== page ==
Posted on Categories OpinionTags , , 1 Comment on Not Always C++’s Fault

Not Always C++’s Fault

From the recent developer.r-project.org “Staged Install” article:

Incidentally, there were just two distinct (very long) lists of methods in the warnings across all installed packages in my run, but repeated for many packages. It turned out that they were lists of exported methods from dplyr and rlang packages. These two packages take very long to install due to C++ code compilation.

Technical point.

While dplyr indeed uses C++ (via Rcpp), rlang appears to currently be a C-package. So any problems associated with rlang are probably not due to C++ or Rcpp. Similarly other tidyverse packages such as purrr and tibble are currently C packages. I think purrr once used C++, but do not know about the others.

Posted on Categories Opinion, ProgrammingTags , ,

Why RcppDynProg is Written in C++

The (matter of opinion) claim:

“When the use of C++ is very limited and easy to avoid, perhaps it is the best option to do that […]”

(source discussed here)

got me thinking: does our own RcppDynProg package actually use C++ in a significant way? Could/should I port it to C? Am I informed enough to use something as complicated as C++ correctly?

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Posted on Categories Coding, Opinion, TutorialsTags , , , 7 Comments on Timing the Same Algorithm in R, Python, and C++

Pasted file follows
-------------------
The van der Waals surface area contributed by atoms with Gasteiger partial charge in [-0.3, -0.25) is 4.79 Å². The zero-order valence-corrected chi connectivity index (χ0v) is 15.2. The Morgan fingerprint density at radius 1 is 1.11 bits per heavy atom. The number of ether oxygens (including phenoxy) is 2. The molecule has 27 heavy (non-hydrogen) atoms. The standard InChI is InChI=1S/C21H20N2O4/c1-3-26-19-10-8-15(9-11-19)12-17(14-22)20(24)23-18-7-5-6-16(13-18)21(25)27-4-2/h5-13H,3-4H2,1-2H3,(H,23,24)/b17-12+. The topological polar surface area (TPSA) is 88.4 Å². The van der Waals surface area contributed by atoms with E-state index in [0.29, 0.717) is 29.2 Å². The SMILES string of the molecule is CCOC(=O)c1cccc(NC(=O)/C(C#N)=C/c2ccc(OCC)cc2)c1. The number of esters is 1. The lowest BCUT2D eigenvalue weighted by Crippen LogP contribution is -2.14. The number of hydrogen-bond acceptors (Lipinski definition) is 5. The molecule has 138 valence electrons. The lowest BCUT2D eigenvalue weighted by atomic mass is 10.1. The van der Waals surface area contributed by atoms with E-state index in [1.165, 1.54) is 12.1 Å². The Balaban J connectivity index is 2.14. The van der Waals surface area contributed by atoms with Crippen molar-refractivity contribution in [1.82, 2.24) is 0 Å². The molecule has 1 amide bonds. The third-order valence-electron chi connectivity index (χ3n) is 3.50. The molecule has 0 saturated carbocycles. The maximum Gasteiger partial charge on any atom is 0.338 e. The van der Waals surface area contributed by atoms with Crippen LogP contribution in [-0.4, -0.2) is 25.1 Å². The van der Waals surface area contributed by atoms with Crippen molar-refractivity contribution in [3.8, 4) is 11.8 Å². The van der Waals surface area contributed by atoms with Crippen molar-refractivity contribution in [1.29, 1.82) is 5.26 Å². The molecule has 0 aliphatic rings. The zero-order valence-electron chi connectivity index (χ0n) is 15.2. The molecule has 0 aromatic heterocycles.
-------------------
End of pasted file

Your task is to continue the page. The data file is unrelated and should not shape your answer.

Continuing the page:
Timing the Same Algorithm in R, Python, and C++

While developing the RcppDynProg R package I took a little extra time to port the core algorithm from C++ to both R and Python.

This means I can time the exact same algorithm implemented nearly identically in each of these three languages. So I can extract some comparative “apples to apples” timings. Please read on for a summary of the results.

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Posted on Categories Exciting Techniques, math programming, TutorialsTags , , 3 Comments on Introducing RcppDynProg

Introducing RcppDynProg

RcppDynProg is a new Rcpp based R package that implements simple, but powerful, table-based dynamic programming. This package can be used to optimally solve the minimum cost partition into intervals problem (described below) and is useful in building piecewise estimates of functions (shown in this note).

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